It’s been another bad week for “Remoaners”. Those who warned the UK economy would nosedive if we voted for Brexit faced another wave of broadly favorable data.
Since the UK’s historic referendum in June, the widely-threatened Brexageddon hasn’t happened. On the contrary, consumer confidence has rebounded, retail sales are up and the housing market has remained firm – pleasing homeowners while further exasperating first-time buyers.
What are we to make of David Cameron’s “deal” with the European Union? How does it affect the probability Britain will vote to leave the EU in the referendum now confirmed for 23 June?
The Prime Minister achieved very little, to my mind, in his negotiation with other EU member states. In fact, he severely weakened his cause. The chances of Britain leaving the EU have sharply risen, I’d say, since Downing Street last weekend revealed some rather threadbare concessions. “Brexit” is now a very real possibility – and any UK-based business that thinks otherwise is probably ill-informed.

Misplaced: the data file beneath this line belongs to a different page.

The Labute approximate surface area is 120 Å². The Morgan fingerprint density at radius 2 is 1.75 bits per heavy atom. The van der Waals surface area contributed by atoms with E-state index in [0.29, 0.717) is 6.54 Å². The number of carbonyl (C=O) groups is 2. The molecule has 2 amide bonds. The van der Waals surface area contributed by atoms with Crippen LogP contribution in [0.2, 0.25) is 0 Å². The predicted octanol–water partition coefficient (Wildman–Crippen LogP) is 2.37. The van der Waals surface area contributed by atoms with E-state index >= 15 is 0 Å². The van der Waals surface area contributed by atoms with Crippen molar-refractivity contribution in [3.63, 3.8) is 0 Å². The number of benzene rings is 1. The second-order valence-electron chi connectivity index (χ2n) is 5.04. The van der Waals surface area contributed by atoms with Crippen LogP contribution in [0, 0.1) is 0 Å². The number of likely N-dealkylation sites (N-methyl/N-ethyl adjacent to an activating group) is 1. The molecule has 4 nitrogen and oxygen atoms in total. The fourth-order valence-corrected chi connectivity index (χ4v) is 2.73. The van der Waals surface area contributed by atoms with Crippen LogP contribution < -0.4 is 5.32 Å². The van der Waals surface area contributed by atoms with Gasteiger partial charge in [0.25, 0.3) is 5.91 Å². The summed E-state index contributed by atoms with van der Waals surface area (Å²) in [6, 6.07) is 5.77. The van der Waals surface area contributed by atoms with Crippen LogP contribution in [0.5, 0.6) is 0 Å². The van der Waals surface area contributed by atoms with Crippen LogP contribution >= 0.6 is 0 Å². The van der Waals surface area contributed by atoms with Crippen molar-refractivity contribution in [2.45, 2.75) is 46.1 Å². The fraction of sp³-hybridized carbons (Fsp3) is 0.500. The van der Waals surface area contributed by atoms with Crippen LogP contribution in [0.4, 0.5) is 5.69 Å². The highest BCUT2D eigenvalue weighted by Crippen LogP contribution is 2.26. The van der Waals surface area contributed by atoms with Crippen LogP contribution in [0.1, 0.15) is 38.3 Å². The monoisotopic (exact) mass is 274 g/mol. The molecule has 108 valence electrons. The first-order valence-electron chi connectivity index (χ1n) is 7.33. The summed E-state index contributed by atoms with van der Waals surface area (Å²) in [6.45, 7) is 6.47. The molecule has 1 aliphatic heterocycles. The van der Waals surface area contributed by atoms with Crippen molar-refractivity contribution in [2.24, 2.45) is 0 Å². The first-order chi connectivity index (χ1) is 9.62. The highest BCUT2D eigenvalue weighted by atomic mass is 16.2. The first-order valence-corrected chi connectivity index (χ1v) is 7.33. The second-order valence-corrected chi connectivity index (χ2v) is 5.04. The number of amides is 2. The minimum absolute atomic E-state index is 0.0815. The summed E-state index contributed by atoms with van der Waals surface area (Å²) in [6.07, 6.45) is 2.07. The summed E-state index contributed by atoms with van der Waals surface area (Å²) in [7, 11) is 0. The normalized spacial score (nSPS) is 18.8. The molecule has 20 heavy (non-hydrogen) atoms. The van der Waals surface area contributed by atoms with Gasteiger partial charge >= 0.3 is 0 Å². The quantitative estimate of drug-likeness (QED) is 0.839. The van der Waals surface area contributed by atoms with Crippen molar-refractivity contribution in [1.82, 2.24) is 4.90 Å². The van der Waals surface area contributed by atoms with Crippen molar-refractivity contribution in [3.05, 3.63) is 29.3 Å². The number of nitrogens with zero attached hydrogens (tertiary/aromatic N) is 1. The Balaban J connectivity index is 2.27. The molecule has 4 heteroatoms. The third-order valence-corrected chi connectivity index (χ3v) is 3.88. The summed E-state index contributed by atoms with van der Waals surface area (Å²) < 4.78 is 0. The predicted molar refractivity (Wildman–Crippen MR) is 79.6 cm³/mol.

David Davis is, in his own words, “intensely relaxed”. As we meet in Howden, an attractive market town nestled in the Yorkshire constituency he’s held since 1987, the Former Shadow Home Secretary and one-time Tory Leadership candidate certainly seems laid back.
Tieless, and with a beaming smile, Davis guides me to a delightful local pub for an unflashy lunch. Over scotch eggs and spicy chicken, the Tory backbencher Downing Street most fears launches into frank conversation.
“The Conservatives have just had a wake-up call with a baseball bat,” says the Former Minister for Europe. “What we’ve just seen was a very, very clear statement from a lot of people, half of whom previously voted Tory, that they’re not happy”.
The “wake-up call”, of course, was UKIP’s outright victory in last week’s European elections – chalking-up 27.5pc of the vote, ahead of Labour on 25.4pc and the Tories on 23.9pc, with the Liberal Democrats trailing on 6.9pc. Nigel Farage’s party also took 163 local council seats – more than tripling their tally, despite what Davis describes as an “anti-UKIP media onslaught”.